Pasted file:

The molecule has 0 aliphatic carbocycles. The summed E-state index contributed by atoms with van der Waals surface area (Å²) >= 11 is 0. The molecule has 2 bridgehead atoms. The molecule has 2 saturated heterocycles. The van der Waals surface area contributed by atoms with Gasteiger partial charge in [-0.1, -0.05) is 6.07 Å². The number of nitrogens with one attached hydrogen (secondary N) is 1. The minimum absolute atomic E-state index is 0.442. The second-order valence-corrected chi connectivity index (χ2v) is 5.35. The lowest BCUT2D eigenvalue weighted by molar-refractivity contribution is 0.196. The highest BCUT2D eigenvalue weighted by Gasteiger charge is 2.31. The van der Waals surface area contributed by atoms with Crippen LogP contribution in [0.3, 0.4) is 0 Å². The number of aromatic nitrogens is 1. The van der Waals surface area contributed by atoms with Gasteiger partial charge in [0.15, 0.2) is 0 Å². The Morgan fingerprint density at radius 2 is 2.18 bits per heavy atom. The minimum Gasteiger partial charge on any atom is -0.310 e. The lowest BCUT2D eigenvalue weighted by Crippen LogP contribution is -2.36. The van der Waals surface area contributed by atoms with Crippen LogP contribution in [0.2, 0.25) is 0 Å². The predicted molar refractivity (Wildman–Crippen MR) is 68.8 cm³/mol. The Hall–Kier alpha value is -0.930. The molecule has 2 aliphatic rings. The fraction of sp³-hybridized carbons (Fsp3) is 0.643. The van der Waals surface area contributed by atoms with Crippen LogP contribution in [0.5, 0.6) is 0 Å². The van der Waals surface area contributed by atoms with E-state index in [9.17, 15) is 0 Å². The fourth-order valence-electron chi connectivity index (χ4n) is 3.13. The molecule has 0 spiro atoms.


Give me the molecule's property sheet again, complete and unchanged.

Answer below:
The molecule has 0 aliphatic carbocycles. The summed E-state index contributed by atoms with van der Waals surface area (Å²) >= 11 is 0. The molecule has 2 bridgehead atoms. The molecule has 2 saturated heterocycles. The van der Waals surface area contributed by atoms with Gasteiger partial charge in [-0.1, -0.05) is 6.07 Å². The number of nitrogens with one attached hydrogen (secondary N) is 1. The minimum absolute atomic E-state index is 0.442. The second-order valence-corrected chi connectivity index (χ2v) is 5.35. The lowest BCUT2D eigenvalue weighted by molar-refractivity contribution is 0.196. The highest BCUT2D eigenvalue weighted by Gasteiger charge is 2.31. The van der Waals surface area contributed by atoms with Crippen LogP contribution in [0.3, 0.4) is 0 Å². The number of aromatic nitrogens is 1. The van der Waals surface area contributed by atoms with Gasteiger partial charge in [0.15, 0.2) is 0 Å². The Morgan fingerprint density at radius 2 is 2.18 bits per heavy atom. The minimum Gasteiger partial charge on any atom is -0.310 e. The lowest BCUT2D eigenvalue weighted by Crippen LogP contribution is -2.36. The van der Waals surface area contributed by atoms with Crippen LogP contribution in [0.2, 0.25) is 0 Å². The predicted molar refractivity (Wildman–Crippen MR) is 68.8 cm³/mol. The Hall–Kier alpha value is -0.930. The molecule has 2 aliphatic rings. The fraction of sp³-hybridized carbons (Fsp3) is 0.643. The van der Waals surface area contributed by atoms with Crippen LogP contribution in [0.5, 0.6) is 0 Å². The van der Waals surface area contributed by atoms with E-state index in [9.17, 15) is 0 Å². The fourth-order valence-electron chi connectivity index (χ4n) is 3.13. The molecule has 0 spiro atoms.